Bach’s fugue for lute, BWV 1000 is in G minor already, so may seem like a logical pairing to BWV 999 (and may appear in this sequence in lute recitals). However, BWV 1000 at the same time is Bach’s own transcription of a fugue for violin solo (from the Sonata No.2 in G minor, BWV 1003), and so, the artist decided to combine BWV 1000 with her arrangements of movements from Bach’s Sei Solo, BWV 1001 – 1006.

Instead, Lucile Boulanger chose to combine BWV 999 with the last movement, Bourrée angloise, from the Partita in A minor for flute (traverso) solo, BWV 1013, which she transposed to G minor. The fact that the traverso is not a polyphonic instrument does not imply that the arrangement for the viol it is easy to play. Yes, there are no double-stop passages—but the piece is full of wide jumps. Yet, Lucile Boulanger makes this sound like a genuine piece for her instrument.

With this, the artist selection includes examples from all of Bach’s genres for non-keyboard solo instruments (and there is even a transcription of a prelude for harpsichord!).

Abel, 2 Solos in D minor

(Arpeggio), AbelWV A26 (WKO 205)

In analogy to the first CD “La Chair“, the second CD, “L’Esprit” also starts with an arpeggiando movement. Its atmosphere, however, is quite different. This one is by Abel and in a minor key, hence more earnest in character, and often even dramatic (as opposed to the almost dreamy Preludio BWV 846). Beautiful and interesting, nevertheless.

(Moderato), AbelWV A29 (WKO 208)

This is Abel’s longest Solo in this recording (together with the Allegro, AbelWV A28 / WKO 207). Among the five Solos in D minor, this is the one that most clearly retains the character of an improvisation: rich, multi-faceted, and evolving though various moods, with moments of reflection, recitative-like segments, as well as virtuosic and cadenza-like passages. Much more than entertainment music, for sure!

Abel, 5 Solos in D major

Among Carl Friedrich Abel’s Solos for viola da gamba, compositions in D major make up for the biggest segment: 21 out of 33 Solos. These are followed by the 5 Solos in D minor AbelWV A26 – A30 (WKO 205 – 209), all of which are included in this recording. The selected Solos in D major are all between 2.5 and 4 minutes. A high-spirited and very entertaining selection: “L’Esprit“!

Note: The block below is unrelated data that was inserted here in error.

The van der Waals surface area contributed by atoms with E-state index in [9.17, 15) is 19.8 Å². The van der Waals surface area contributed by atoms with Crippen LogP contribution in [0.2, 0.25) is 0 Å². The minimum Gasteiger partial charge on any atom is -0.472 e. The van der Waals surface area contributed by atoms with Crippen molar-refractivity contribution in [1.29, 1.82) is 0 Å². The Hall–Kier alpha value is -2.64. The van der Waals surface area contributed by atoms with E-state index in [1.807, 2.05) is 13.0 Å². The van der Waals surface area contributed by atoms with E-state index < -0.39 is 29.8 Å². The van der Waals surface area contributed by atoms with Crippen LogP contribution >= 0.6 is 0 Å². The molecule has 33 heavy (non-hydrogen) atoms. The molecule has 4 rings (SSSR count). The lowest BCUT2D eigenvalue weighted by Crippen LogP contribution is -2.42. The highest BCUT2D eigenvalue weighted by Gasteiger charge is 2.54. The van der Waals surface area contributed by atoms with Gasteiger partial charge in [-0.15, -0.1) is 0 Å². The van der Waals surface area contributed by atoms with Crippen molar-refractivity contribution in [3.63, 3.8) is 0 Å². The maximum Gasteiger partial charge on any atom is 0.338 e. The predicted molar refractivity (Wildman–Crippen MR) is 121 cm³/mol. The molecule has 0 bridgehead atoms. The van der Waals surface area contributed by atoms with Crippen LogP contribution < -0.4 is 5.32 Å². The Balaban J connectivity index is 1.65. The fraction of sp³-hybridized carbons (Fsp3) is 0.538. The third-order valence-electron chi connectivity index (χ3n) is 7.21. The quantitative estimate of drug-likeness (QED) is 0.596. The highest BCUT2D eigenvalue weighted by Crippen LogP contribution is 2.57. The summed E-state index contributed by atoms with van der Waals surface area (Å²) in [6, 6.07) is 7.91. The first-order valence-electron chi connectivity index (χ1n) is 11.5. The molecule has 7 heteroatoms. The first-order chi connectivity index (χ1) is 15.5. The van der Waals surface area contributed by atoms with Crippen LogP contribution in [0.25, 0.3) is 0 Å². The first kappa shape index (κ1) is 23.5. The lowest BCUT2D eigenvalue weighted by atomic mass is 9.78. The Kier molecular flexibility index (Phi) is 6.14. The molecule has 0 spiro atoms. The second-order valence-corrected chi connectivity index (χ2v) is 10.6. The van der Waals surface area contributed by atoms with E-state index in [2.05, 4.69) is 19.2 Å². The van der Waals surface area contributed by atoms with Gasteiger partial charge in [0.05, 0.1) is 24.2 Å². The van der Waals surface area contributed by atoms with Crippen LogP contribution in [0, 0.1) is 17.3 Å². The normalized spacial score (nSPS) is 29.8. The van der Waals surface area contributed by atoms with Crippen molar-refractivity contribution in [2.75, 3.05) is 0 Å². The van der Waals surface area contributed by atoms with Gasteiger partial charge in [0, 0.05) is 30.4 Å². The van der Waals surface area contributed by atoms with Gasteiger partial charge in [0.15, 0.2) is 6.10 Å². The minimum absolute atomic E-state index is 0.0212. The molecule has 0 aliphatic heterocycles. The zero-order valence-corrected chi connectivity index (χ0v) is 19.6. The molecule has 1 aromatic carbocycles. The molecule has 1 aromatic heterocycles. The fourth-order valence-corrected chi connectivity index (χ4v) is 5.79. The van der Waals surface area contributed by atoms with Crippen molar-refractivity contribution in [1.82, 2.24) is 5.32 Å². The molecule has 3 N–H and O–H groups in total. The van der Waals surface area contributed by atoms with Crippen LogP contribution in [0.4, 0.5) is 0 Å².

Allegro, AbelWV A5 (WKO 186)

As much as the D minor Solo WKO 208 is an improvisation, this is clearly “properly” composed—a piece in AABB form, lively, virtuosic—and truly beautiful: a joy to listen to!

Fuga, AbelWV A16 (WKO 196)

A proper, 4-part fugue—though not as academic as one might suspect. It sure must present its share of technical challenges to the artist. Nevertheless, the piece retains a serene, bright, even joyful, atmosphere throughout: another little gem!

(Adagio), AbelWV A6 (WKO 187)

Couldn’t this just as well be an Adagio in a sonata by Bach? Although different in texture (but also in AABB form), it feels like a sister composition to the Sarabande from the Cello Suite No.6 in D major, BWV 1012. To me, at least, it approaches the level of Bach’s masterpiece: a movement of otherworldly beauty!

Minuet, AbelWV A21 (WKO 200)

A very nice, peaceful Rondo with a catchy, melodious theme like a folk song—though varied in every instance, so it does not turn into an earworm. The two episodes (the second on in a minor key) offer gentle contrasts.

Vivace, AbelWV A9 (WKO 190)

Playful, ornamented, full of actual and hidden polyphony, often very virtuosic, and highly original: Lucile Boulanger ends the “Abel section” with a marvel, a true highlight. Needless to say that her playing is flawless!

Bach, “Sonata in A minor” (arr. Lucile Boulanger)

In the last segment, Lucile Boulanger returns to Bach. This time, however, she transcribed a selection of works for violin, from Bach’s Sei Solo, BWV 1001 – 1006, which to this day are the pinnacle of works for the solo violin. Her selection follows the scheme of a solo sonata with four movements (slow — fugue — slow — fast). The artist combines arrangements of two movements from the Sonata No.2 for Solo Violin in A minor, BWV 1003 and two from Sonata No.1 for Solo Violin in G minor, BWV 1001 (transposed to A minor):